Tourism innovation and co-innovation
Innovation has progressed from its origins of closed innovation to co-innovation as amplified within a value ecology framework (Tapscott and Williams, 2006). The premise of open-innovation is to create value by whom and for various purposes (Lee et al., 2012). For instance, a number of brokerage firms have leveraged on open-innovation such as NineSigma (Lichtenthaler, 2011). While these exemplars are external to tourism, there is nothing to suggest that a TVE cannot realise such potentials.
In our TVE, the most recent version of innovation, co-innovation, is called for. In the co-innovation platform an organisation can create value with just about anyone (Binkhorst and Dekker, 2009). An example of co-innovation for service value creation would be medical tourism practices at Bangkok International Hospital Group, where the entire hospital operations are enshrined in a culture of relational collaboration (Lee et al., 2012).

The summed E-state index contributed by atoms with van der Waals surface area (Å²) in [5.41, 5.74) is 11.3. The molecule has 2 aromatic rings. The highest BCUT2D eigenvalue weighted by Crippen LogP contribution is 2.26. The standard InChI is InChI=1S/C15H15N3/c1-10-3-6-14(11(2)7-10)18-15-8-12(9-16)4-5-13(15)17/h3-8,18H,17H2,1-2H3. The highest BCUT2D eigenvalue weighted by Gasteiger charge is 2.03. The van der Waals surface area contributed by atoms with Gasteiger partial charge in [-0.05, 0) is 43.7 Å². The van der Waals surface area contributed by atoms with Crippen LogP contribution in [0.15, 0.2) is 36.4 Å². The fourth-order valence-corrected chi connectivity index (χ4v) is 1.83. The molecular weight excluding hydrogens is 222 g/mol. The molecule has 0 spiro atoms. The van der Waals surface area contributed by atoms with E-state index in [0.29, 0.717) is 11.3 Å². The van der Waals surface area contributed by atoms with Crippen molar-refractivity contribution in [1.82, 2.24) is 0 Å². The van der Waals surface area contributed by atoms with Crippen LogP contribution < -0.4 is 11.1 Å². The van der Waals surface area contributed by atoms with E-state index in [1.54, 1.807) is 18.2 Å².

Value ecology consumers
Anyone may form a consumer base within a TVE. The unique feature of a TVE consumer is that value co-production may not be occurring face to face, but take place often across technological spheres, such as Second Life (Penfold, 2009). As Mokhtarian (2002) has posited, the internet has compressed the temporal and spatial components of the visitor experience that evolve how tourism is to be understood and managed. This has implications for practitioners within a TVE to translate the ebbs and flows occurring across cyberspace in order to devise timely and desired visitor experiences.